Memorial Day sounded the gong for grillers to break out their aprons and tongs and get to work. But it’s important to stay safe when using your grill — not only to avoid burns and fire, but also to ensure your guests will enjoy food that’s properly cooked and safe to eat.Here’s a quick guide to gas grill safety from Joe Mirza, a field support engineer at Sears — and don’t forget to take a few minutes to read your gas grill manual before getting started.
Be Ever Vigilant
Prep everything before the food hits the grill so you can remain nearby. Be especially aware of children, and don’t let them play near the grill. Make sure your grill is in a well-ventilated location — about 3 feet from any wall or surface — and never grill in an enclosed space like a carport, garage, porch, covered patio or under an overhead structure of any kind. Keep liquid propane cylinders upright during use, and store them in a cool, dry space away from other appliances.
- Wash hands, utensils and surfaces with hot soapy water before and after handling raw meat and poultry.
- Separate raw meats and poultry from ready-to-eat foods to avoid cross contamination.
- Use a clean platter and utensils when removing cooked foods.
- Cook meat and poultry thoroughly to kill bacteria.
- Chill and refrigerate prepared foods and leftovers promptly.
Now You’re Cooking
The USDA recommends the following internal temperatures for safety:
Beef, veal, lamb and pork: whole cuts at 145ºF; ground at 160ºF
Turkey, chicken and duck: whole cuts and ground at 165ºF
Allow meat to rest three minutes before carving or consuming. And if you’re cooking foods with sauces or rubs that contain sugars, keep your grilling temperature below 265ºF — the temperature at which sugar burns — to prevent food from blackening and burning.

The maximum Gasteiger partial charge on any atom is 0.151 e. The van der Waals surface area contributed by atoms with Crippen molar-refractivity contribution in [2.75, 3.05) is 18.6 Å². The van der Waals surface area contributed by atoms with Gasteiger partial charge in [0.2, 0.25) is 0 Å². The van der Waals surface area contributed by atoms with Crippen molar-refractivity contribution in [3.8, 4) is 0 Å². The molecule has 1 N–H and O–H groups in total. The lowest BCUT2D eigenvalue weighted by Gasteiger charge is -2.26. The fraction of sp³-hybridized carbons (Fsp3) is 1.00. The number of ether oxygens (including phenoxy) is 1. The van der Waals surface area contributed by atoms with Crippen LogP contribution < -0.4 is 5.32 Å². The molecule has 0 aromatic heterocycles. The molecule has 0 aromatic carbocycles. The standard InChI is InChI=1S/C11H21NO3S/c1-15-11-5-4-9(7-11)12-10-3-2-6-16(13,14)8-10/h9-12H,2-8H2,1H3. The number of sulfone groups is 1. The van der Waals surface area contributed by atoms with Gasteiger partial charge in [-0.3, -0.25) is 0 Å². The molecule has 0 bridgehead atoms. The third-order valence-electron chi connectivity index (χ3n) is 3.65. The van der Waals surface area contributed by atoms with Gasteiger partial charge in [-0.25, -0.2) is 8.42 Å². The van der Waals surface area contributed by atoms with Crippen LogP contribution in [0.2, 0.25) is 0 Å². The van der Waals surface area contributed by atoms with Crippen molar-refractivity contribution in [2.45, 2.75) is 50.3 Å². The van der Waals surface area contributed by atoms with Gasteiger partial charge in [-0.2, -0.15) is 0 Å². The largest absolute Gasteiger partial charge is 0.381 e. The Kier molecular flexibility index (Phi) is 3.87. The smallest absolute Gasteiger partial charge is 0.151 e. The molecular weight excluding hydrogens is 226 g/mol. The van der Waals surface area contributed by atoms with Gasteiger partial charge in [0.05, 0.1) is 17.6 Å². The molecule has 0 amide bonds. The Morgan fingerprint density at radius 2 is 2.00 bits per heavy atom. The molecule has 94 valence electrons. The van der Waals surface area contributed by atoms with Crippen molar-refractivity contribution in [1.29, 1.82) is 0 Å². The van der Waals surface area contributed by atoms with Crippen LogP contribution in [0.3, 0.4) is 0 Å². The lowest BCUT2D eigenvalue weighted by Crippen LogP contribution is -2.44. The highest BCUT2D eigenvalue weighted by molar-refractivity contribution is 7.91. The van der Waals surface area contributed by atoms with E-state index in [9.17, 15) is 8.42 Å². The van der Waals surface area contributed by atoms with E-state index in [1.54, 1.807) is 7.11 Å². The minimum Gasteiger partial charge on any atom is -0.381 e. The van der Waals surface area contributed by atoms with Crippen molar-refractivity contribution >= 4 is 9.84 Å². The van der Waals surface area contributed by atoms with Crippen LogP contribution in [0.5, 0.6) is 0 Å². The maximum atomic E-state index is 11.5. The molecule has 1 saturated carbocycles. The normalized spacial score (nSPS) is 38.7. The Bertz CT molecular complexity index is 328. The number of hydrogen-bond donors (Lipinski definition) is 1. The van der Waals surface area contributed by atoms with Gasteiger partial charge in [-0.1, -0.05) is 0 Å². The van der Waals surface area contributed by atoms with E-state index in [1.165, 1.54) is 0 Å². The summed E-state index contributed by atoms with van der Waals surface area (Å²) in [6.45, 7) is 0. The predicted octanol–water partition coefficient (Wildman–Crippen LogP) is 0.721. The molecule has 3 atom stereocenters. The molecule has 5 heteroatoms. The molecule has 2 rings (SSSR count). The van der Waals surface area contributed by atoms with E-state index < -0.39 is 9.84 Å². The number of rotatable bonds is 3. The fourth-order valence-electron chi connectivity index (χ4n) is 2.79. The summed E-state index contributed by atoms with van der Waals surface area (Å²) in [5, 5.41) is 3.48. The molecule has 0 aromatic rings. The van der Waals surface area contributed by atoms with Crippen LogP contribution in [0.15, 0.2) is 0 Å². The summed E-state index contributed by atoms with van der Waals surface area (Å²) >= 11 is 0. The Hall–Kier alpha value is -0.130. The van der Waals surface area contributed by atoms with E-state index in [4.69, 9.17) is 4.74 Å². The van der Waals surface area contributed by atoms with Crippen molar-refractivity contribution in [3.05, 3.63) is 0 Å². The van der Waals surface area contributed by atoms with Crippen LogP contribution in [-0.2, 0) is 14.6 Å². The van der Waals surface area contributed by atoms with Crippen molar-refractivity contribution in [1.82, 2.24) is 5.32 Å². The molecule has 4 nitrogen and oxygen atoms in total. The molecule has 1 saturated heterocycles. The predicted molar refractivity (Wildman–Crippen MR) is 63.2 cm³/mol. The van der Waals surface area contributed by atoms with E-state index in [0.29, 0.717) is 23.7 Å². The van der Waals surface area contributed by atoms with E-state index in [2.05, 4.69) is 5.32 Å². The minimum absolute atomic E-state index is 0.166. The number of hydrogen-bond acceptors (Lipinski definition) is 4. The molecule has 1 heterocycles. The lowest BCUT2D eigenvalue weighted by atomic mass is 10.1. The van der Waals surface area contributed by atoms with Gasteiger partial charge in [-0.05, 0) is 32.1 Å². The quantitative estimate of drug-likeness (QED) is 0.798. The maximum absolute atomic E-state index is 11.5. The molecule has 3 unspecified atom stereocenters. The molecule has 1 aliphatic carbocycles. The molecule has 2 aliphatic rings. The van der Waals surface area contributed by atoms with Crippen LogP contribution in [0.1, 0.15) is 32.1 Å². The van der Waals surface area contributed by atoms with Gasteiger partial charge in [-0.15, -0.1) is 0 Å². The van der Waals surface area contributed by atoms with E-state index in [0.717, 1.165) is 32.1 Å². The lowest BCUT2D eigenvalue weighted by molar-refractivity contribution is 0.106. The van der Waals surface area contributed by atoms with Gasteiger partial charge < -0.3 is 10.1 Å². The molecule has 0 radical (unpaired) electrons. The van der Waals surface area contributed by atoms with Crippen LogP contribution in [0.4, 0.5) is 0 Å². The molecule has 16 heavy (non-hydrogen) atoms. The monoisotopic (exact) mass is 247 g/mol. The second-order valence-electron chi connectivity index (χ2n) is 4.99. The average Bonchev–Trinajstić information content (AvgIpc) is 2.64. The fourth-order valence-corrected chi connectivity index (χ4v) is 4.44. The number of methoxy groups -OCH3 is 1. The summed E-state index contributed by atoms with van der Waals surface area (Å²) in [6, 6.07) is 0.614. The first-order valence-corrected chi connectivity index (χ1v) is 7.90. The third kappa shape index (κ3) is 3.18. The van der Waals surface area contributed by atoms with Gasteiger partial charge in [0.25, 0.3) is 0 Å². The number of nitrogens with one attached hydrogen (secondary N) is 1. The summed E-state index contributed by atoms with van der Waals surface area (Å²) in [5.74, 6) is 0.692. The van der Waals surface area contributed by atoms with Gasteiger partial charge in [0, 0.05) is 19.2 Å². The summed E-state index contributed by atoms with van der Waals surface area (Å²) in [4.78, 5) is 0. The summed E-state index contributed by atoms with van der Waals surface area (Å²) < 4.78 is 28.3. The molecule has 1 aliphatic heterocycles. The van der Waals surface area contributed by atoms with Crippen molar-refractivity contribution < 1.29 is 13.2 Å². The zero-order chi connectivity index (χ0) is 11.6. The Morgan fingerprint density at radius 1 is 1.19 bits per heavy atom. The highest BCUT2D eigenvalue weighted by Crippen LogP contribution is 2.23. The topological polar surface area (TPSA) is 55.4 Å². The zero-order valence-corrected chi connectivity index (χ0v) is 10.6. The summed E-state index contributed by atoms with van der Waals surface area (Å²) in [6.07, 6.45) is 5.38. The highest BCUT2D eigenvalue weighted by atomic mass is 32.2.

Keep It Clean
A dirty grill flares up, smokes incessantly and will cook food that leaves a bad taste in your mouth. Thoroughly clean grates and burner covers two or three times a year with a strong solution of detergent and water, or use grill cleaner with a scrub brush. Rinse, and allow the grill to completely air dry. Grill frequently? Do this more often. You really will notice the difference.
Flare-ups should be controlled — not fought — so put aside the spray bottle. Keep a section of your grill empty so you can move the food if a flare-up occurs. To prevent burns, use fire-retardant mitts and long-handled tools specifically designed for grilling. If your fire begins to get out of control, quickly turn off the burners and gas if you can do so safely. Stand clear, leave the lid open and let the fire die down on its own. If it’s a grease fire, don’t throw water on it. Turn off knobs and the propane cylinder. Use your judgment as to whether or not you need to contact the fire department.
Take a few minutes to read your gas grill manual for even more tips. Stay safe for a great outdoor cooking season.